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Statistics (133)
STAB22H3 (130)
Chapter 14

Chapter 14.docx

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University of Toronto Scarborough
Mahinda Samarakoon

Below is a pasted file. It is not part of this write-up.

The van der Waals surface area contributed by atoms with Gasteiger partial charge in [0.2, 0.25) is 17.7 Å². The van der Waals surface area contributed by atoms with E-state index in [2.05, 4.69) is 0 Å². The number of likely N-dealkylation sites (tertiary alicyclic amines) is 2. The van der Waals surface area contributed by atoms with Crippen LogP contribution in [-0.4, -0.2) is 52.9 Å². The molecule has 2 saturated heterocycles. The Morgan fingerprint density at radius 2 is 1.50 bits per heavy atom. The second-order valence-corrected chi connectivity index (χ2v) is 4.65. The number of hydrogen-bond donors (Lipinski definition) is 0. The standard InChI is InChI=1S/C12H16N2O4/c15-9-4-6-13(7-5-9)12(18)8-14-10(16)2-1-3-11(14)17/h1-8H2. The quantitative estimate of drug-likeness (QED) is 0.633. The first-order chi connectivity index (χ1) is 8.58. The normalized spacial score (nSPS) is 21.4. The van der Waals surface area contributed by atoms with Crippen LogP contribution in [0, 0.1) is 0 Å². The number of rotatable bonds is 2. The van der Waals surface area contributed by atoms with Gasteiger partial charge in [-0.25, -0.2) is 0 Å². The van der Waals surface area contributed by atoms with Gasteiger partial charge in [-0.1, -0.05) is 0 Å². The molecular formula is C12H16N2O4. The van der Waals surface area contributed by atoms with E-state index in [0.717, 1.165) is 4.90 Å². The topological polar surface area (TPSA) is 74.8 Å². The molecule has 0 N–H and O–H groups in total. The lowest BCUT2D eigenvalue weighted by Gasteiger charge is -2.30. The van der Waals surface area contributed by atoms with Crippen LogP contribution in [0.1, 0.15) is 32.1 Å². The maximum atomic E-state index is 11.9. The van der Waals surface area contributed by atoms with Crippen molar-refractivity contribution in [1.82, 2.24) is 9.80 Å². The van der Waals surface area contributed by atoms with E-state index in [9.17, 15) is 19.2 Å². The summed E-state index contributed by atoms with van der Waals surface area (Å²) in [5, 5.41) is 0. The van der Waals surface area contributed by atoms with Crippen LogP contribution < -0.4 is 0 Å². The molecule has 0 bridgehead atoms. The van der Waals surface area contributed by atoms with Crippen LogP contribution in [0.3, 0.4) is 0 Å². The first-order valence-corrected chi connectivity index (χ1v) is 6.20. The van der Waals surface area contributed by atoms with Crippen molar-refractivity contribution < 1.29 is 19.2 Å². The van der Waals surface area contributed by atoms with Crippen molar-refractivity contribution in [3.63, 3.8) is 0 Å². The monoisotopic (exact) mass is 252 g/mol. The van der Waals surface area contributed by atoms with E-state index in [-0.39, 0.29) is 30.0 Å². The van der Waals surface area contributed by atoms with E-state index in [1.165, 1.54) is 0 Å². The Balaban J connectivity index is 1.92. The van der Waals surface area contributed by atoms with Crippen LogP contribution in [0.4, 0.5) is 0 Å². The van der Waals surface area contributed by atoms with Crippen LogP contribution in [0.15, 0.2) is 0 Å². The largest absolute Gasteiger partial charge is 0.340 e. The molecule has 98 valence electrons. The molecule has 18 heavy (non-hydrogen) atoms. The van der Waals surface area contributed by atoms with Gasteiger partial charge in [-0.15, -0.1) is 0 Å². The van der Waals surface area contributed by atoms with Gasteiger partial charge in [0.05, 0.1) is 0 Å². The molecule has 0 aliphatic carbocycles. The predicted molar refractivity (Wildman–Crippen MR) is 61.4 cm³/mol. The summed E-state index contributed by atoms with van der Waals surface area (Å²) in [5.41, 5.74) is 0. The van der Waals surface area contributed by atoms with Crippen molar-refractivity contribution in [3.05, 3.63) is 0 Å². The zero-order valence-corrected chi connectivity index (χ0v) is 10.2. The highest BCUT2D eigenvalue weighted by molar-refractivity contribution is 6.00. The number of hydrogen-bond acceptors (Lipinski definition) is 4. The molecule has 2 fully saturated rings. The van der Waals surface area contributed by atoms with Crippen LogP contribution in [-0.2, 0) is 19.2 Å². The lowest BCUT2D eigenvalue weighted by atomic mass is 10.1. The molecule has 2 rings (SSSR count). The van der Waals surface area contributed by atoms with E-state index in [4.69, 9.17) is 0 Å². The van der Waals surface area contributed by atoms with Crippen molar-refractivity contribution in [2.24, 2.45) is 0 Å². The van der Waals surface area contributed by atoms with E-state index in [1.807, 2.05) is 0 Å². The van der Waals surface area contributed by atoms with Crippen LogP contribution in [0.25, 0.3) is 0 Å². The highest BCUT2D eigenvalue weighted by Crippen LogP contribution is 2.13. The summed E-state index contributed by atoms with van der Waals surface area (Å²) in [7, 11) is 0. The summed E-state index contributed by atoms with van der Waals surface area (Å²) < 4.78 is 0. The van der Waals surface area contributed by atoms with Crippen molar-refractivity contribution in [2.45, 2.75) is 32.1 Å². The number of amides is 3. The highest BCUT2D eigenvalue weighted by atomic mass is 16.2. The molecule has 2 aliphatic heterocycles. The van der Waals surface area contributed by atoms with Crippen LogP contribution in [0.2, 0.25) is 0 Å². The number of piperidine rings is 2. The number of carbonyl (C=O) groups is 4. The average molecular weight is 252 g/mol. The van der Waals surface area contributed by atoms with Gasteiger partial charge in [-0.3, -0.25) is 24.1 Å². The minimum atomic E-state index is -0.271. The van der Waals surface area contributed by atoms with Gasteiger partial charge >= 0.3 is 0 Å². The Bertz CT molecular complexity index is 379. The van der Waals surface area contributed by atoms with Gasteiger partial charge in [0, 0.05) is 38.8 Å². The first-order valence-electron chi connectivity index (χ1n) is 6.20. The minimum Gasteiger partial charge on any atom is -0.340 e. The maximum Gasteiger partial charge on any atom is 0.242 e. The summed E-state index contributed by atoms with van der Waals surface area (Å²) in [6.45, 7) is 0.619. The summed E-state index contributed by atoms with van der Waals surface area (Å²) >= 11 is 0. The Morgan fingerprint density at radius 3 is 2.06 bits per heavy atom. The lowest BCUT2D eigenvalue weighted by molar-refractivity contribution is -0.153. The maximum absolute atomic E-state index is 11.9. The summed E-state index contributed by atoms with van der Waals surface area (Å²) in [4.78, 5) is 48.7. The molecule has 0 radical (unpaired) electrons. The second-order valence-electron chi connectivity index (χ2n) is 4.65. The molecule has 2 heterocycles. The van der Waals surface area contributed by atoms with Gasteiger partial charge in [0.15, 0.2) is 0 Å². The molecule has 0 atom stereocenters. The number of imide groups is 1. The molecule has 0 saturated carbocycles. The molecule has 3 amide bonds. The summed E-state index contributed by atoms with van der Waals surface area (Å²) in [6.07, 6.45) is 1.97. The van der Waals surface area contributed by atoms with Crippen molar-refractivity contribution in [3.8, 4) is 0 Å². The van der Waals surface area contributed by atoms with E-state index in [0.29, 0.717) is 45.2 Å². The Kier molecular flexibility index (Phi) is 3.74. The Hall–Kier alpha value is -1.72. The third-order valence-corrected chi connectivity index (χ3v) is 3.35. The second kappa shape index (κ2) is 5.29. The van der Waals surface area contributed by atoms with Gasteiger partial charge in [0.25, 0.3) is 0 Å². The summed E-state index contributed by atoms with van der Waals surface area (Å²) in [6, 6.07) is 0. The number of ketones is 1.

Stats: Data and Models – Canadian Edition Chapter 14 – From Randomness to Probability Empirically Probability - Trial – each occasion upon which we observe a random phenomenon - The trial’s outcome is the value of the random phenomenon at each trial - Event – a combination of outcomes (i.e. treating a yellow light like a red or green light), but individual outcomes not combined with anything else are also events - Sample space – the collection of all possible outcomes The Law of Large Numbers - If we assume events are independent, the outcome of one trial doesn’t affect the outcomes of others - (LLN) as the number of trials increases, the long-run relative frequency of repeated events gets closer and closer to a single value, called the probability of an event - Empirical probability – repeatedly observing the event’s outcome - For an event (A), the relative frequency of (A) = # of times A occurs/total # of trials The Nonexistent Law of Averages - Law of Averages – the belief that an outcome of a random event that hasn’t occurred in many trials is “due” to occur - The LLN says nothing about short-term behaviour - Sequences of random events don’t compensate in the short run and don’t need to do so to get back to the right long-run probability Theoretical Probability - When outcomes are equally likely, their probability is easy to compute - The probability of the event is the number of outcomes in the event divided by the total number of possible outcomes o P(A) = # outcomes in A/ # of possible outcomes Personal Probability - Personal/subjective proba
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